Video Game Review: Modern Warfare
For us, Activision’s long-running Call of Duty series reached its apex with 2009’s Modern Warfare 2, which was the final release from developer Infinity Ward before much of its staff departed to form Respawn Entertainment. Since then, the series has had its share of ups and downs, producing fun games but seemingly trying to replicate the latest trends from other shooters. This year, Infinity Ward is breaking out a reboot with Modern Warfare, which feels more like classic Call of Duty than anything in recent years.
We’ve long been fans of CoD‘s shooting, and that remains the franchise’s strength. It’s crisp, precise and impactful. You can now “mount” your gun in certain points like window frames to offer some semblance of cover, though that’s primarily of use in the campaign.
There are no major departures here, which is a good thing, as it focuses on ranged combat with some “best of” type moments like extended stealth sequences and controlling aerial weaponry. It feels great.
Without question, Modern Warfare leapfrogs 2017’s WWII to earn the title of best-looking CoD game ever. The character models and cut scenes are both top notch, and the campaign’s various levels are smartly designed with excellent lighting effects. That same level of fidelity isn’t present in multiplayer, of course, but it’s still solid and those sacrifices keep the action humming along at a steady framerate with only occasional lag.
Gone are the days where Activision forked over big bucks to big-name Hollywood talent to voice its Call of Duty games. That isn’t a bad thing, though, as professional voice actors do a fine job of delivering on what has to be considered a pretty good action-heavy story for a first-person shooter. Explosions and gunfire thunder through the speakers as well, allowing you to really feel some of the more intense moments.
After Black Ops 4 eschewed a campaign last year, Modern Warfare brings back the single-player content with a vengeance in a very James Bond sort of way where character arcs we’ve seen are retconned and familiar faces are reintroduced into a contemporary setting. Most prominent among them is Captain Price, who is probably the closest thing the series has to a signature hero, and the events of the game “pre-date” the formation of the 141 special ops squad featured in MW2.
Here you’ll take control of two soldiers — Alex, a CIA operative, and Garrick, a member of the British Special Air Services — in an effort to retrieve stolen chemical weapons from the terrorist group Al-Qatala. The hunt will lead you to the fictional nation of Urzikstan, which is under siege from Russian General Barkov. Here you’ll meet up with freedom fighting siblings Farim and Hadir, who agree to help track down the chemicals in exchange for assistance in ridding their country of Barkov.
Despite some intriguing potential initially, there isn’t a lot of meat on the bone. It’s fine for what it is, though, and the cinematic influence of films like Zero Dark Thirty, 13 Hours and Rules of Engagement are clear and well implemented. The game has some excellent set pieces, such as the assault on the embassy, and it mixes it some new ideas (guiding a non-combatant to safety via security cameras) as well as bringing back some faves (AC-130!). It’s a fun campaign, and it made us realize how much we missed it last year.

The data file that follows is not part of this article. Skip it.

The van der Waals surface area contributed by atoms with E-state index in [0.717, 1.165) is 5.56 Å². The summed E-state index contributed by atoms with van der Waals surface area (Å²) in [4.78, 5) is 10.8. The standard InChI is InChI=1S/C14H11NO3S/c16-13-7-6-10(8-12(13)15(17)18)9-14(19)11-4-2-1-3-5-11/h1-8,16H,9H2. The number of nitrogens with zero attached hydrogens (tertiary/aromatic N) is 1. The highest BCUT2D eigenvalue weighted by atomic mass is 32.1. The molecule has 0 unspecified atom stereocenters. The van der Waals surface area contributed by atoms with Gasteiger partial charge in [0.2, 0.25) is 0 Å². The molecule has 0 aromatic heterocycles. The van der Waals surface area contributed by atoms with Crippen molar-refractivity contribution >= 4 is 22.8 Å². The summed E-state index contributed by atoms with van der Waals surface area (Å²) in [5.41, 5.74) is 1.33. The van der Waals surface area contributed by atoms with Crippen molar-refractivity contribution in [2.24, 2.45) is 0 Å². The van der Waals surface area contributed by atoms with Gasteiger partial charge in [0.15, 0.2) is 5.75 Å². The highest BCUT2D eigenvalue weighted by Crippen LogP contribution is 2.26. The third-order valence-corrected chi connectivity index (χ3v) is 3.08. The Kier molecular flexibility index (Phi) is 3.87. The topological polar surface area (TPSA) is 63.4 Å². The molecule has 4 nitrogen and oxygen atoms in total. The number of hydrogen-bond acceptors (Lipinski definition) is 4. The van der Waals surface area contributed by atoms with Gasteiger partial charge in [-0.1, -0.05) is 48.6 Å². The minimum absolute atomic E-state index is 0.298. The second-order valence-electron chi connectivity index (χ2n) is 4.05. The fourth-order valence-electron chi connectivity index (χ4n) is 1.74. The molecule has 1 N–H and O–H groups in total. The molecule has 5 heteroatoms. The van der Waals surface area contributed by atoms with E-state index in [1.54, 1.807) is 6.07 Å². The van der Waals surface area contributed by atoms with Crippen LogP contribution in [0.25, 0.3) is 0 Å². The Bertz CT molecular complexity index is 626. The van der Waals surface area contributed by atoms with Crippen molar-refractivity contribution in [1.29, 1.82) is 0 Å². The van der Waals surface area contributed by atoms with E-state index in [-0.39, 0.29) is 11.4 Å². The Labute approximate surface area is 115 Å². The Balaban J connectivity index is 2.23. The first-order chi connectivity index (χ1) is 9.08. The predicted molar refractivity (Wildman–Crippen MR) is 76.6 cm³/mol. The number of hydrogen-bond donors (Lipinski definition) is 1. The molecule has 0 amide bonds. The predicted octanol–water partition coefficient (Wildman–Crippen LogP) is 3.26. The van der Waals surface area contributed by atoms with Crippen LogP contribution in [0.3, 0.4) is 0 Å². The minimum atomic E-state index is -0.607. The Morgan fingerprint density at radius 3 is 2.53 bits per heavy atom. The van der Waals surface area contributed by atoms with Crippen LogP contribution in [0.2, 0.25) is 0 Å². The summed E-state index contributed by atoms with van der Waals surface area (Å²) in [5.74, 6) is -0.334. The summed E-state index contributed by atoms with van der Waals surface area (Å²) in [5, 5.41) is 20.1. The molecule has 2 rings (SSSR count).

Of course, CoD‘s longevity springs from its multiplayer, and Modern Warfare feels like the first installment in several years that isn’t forcing some new element onto gameplay or aping what’s being done elsewhere. The result is old-school, gun-centric battles where quickness, accuracy and familiarity with the maps are the key ingredients to success. While it seems counter-intuitive to call a throwback like this a breath of fresh air, it really feels that way.
Most of the bells and whistles have been stripped away, but there’s still plenty to do in terms of customizing your weaponry and tweaking your loadout. Completing daily challenges earns you bonus XP and other goodies, and other challenges unlock rare variants of guns. You’ll recognize most of the modes, and though there’s no true standout among the newcomers, we did enjoy “realism,” which dumps the HUD and makes bullets more lethal. Ground war also benefits from the jump to 64 players and has a definite Battlefield vibe.
Where the multiplayer stumbles is in its maps. There simply aren’t enough of them, and many of the ones that exist have very specific problems — for example, the maps used for the larger 10v10 team deathmatch feel too big, whereas a couple of the 6v6 ones really seem to promote camping and its infuriating cousin, spawn camping (we’re looking at you St. Petrograd). Obviously there’s an incentive to roll out content slowly, but for a franchise that’s been around as long as CoD they could’ve easily reskinned some old favourites to pad out the total.
On the co-operative side of things is Spec Ops, which features a bare-bones extension of the campaign’s story to give the proceedings some meaning. It’s a challenging mode that is more fun if you’re playing with friends for strategizing and just conversing as the matches can drag on. It’s fine as a tertiary mode, though we preferred the star-based version seen back in MW2 where the operations were more fun sized.
After years of adding to, tweaking and modifying its formula, Call of Duty hits the mark by rolling back the clock with Modern Warfare. It has a solid campaign and crisp multiplayer, even if the map selection underwhelms.